Term of Award

Summer 2016

Degree Name

Master of Science in Experimental Psychology (M.S.)

Document Type and Release Option

Thesis (restricted to Georgia Southern)

Department

Department of Psychology

Committee Chair

Nicholas Holtzman

Committee Member 1

Amy Hackney

Committee Member 2

Jeff Klibert

Abstract

The words that people use may say a lot about who they are (e.g., Kern et al., 2013; Weintaub, 1981). For individuals battling depression, it has been argued, first person singular pronouns are particularly widely used. This is assumed to reflect pathological self-focused attention. For instance, Rude, Gortner, and Pennebaker (2004) evaluated writing samples of currently-depressed students, formerly-depressed students, and never-depressed students. They predicted that students vulnerable to depression would exhibit more self-focus in their writing. Currently-depressed students used more first person singular pronouns than never depressed students. Similar studies have found comparable results (e.g., Bernard, Baddeley, Rodriguez, & Burke, 2015; Zimmerman et al., 2013). However, contrasting results have been found as well. Given the apparent variability in effects, we sought to bring some clarity to the issue of whether depression is indeed associated with first-person pronoun use. Employing meta-analysis, I found relevant articles via conducting a carefully executed multi-step process utilizing the Web of Science and Google Scholar databases. Selected articles studied the outcome of depression scores and reported Pearson correlations with pronoun usage. A total of 13 studies were included in the meta-analysis. The mean correlation was r = .133, p < .01. Over the last two decades, it has been argued that first-person singular pronoun use may suggest that a person is depressed. The results of this meta-analysis support this notion.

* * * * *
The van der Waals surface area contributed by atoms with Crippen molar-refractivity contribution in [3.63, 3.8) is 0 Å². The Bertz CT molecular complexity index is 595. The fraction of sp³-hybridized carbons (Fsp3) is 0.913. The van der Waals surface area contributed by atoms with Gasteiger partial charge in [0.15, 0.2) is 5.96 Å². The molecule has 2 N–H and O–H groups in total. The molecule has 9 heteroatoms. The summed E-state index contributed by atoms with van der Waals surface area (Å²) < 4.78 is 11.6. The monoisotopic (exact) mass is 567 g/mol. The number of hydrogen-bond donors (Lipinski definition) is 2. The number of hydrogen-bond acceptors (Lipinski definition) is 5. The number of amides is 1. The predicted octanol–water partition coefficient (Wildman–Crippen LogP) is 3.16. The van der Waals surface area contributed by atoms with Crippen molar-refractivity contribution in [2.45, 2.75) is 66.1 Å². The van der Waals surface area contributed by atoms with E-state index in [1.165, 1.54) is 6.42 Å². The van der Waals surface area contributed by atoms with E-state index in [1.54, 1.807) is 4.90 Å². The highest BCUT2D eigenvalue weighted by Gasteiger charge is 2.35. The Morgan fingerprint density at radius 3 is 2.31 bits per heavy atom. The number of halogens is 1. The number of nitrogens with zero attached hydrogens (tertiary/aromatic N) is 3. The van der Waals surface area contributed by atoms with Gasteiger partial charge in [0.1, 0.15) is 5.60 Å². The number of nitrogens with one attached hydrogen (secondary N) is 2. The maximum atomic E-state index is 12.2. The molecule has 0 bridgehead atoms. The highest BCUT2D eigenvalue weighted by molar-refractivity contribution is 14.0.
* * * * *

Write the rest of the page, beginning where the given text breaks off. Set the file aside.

Research Data and Supplementary Material

No

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